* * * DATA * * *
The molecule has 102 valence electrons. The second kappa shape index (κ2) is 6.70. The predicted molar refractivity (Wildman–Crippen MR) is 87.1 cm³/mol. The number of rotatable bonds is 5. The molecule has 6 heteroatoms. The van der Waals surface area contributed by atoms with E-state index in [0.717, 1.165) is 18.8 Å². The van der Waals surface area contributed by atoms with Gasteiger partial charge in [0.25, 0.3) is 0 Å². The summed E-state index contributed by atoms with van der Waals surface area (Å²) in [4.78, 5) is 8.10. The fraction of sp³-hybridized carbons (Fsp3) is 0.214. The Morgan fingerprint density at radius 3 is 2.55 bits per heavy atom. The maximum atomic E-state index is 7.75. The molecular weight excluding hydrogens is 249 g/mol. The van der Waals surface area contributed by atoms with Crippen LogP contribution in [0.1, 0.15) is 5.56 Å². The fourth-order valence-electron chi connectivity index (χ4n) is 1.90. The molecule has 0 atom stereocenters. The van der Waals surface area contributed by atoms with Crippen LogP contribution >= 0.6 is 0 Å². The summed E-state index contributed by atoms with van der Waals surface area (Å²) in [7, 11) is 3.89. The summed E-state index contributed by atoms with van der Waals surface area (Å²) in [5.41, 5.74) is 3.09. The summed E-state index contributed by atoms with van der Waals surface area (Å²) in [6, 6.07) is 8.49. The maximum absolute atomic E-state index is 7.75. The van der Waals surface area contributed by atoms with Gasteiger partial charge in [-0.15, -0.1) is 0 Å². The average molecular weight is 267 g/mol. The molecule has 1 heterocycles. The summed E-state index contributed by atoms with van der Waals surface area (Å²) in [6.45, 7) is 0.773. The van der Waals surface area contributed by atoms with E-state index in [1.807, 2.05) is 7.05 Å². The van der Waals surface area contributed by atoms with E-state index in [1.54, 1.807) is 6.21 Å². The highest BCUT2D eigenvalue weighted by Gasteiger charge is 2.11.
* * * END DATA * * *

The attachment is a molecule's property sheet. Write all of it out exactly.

The molecule has 102 valence electrons. The second kappa shape index (κ2) is 6.70. The predicted molar refractivity (Wildman–Crippen MR) is 87.1 cm³/mol. The number of rotatable bonds is 5. The molecule has 6 heteroatoms. The van der Waals surface area contributed by atoms with E-state index in [0.717, 1.165) is 18.8 Å². The van der Waals surface area contributed by atoms with Gasteiger partial charge in [0.25, 0.3) is 0 Å². The summed E-state index contributed by atoms with van der Waals surface area (Å²) in [4.78, 5) is 8.10. The fraction of sp³-hybridized carbons (Fsp3) is 0.214. The Morgan fingerprint density at radius 3 is 2.55 bits per heavy atom. The maximum atomic E-state index is 7.75. The molecular weight excluding hydrogens is 249 g/mol. The van der Waals surface area contributed by atoms with Crippen LogP contribution in [0.1, 0.15) is 5.56 Å². The fourth-order valence-electron chi connectivity index (χ4n) is 1.90. The molecule has 0 atom stereocenters. The van der Waals surface area contributed by atoms with Crippen LogP contribution >= 0.6 is 0 Å². The summed E-state index contributed by atoms with van der Waals surface area (Å²) in [7, 11) is 3.89. The summed E-state index contributed by atoms with van der Waals surface area (Å²) in [5.41, 5.74) is 3.09. The summed E-state index contributed by atoms with van der Waals surface area (Å²) in [6, 6.07) is 8.49. The maximum absolute atomic E-state index is 7.75. The van der Waals surface area contributed by atoms with Gasteiger partial charge in [-0.15, -0.1) is 0 Å². The average molecular weight is 267 g/mol. The molecule has 1 heterocycles. The summed E-state index contributed by atoms with van der Waals surface area (Å²) in [6.45, 7) is 0.773. The van der Waals surface area contributed by atoms with E-state index in [1.807, 2.05) is 7.05 Å². The van der Waals surface area contributed by atoms with E-state index in [1.54, 1.807) is 6.21 Å². The highest BCUT2D eigenvalue weighted by Gasteiger charge is 2.11.